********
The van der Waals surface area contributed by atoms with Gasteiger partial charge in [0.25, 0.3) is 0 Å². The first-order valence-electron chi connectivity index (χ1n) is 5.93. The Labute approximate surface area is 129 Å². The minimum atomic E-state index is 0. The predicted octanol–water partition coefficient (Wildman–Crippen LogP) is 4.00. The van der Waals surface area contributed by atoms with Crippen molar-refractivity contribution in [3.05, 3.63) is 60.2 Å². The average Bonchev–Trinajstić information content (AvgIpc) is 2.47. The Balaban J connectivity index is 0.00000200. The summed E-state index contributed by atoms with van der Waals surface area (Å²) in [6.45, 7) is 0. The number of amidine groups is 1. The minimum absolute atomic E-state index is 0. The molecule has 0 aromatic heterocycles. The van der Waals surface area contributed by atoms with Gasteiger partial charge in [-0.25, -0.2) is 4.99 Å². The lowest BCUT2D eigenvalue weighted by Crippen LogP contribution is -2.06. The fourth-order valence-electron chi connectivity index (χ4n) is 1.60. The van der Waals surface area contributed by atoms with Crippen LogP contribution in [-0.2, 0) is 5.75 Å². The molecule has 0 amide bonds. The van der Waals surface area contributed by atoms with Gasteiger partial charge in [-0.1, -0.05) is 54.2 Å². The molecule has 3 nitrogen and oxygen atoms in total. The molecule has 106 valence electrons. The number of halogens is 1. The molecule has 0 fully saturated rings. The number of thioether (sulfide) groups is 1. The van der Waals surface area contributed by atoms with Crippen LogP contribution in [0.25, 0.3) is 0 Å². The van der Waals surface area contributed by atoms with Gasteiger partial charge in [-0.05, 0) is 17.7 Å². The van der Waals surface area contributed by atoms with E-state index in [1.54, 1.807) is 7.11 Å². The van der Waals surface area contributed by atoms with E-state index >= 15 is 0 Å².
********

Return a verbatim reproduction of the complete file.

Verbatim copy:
The van der Waals surface area contributed by atoms with Gasteiger partial charge in [0.25, 0.3) is 0 Å². The first-order valence-electron chi connectivity index (χ1n) is 5.93. The Labute approximate surface area is 129 Å². The minimum atomic E-state index is 0. The predicted octanol–water partition coefficient (Wildman–Crippen LogP) is 4.00. The van der Waals surface area contributed by atoms with Crippen molar-refractivity contribution in [3.05, 3.63) is 60.2 Å². The average Bonchev–Trinajstić information content (AvgIpc) is 2.47. The Balaban J connectivity index is 0.00000200. The summed E-state index contributed by atoms with van der Waals surface area (Å²) in [6.45, 7) is 0. The number of amidine groups is 1. The minimum absolute atomic E-state index is 0. The molecule has 0 aromatic heterocycles. The van der Waals surface area contributed by atoms with Gasteiger partial charge in [-0.25, -0.2) is 4.99 Å². The lowest BCUT2D eigenvalue weighted by Crippen LogP contribution is -2.06. The fourth-order valence-electron chi connectivity index (χ4n) is 1.60. The van der Waals surface area contributed by atoms with Crippen LogP contribution in [-0.2, 0) is 5.75 Å². The molecule has 0 amide bonds. The van der Waals surface area contributed by atoms with Gasteiger partial charge in [-0.1, -0.05) is 54.2 Å². The molecule has 3 nitrogen and oxygen atoms in total. The molecule has 106 valence electrons. The number of halogens is 1. The molecule has 0 fully saturated rings. The number of thioether (sulfide) groups is 1. The van der Waals surface area contributed by atoms with Crippen LogP contribution in [0.25, 0.3) is 0 Å². The van der Waals surface area contributed by atoms with Gasteiger partial charge in [-0.05, 0) is 17.7 Å². The van der Waals surface area contributed by atoms with E-state index in [1.54, 1.807) is 7.11 Å². The van der Waals surface area contributed by atoms with E-state index >= 15 is 0 Å².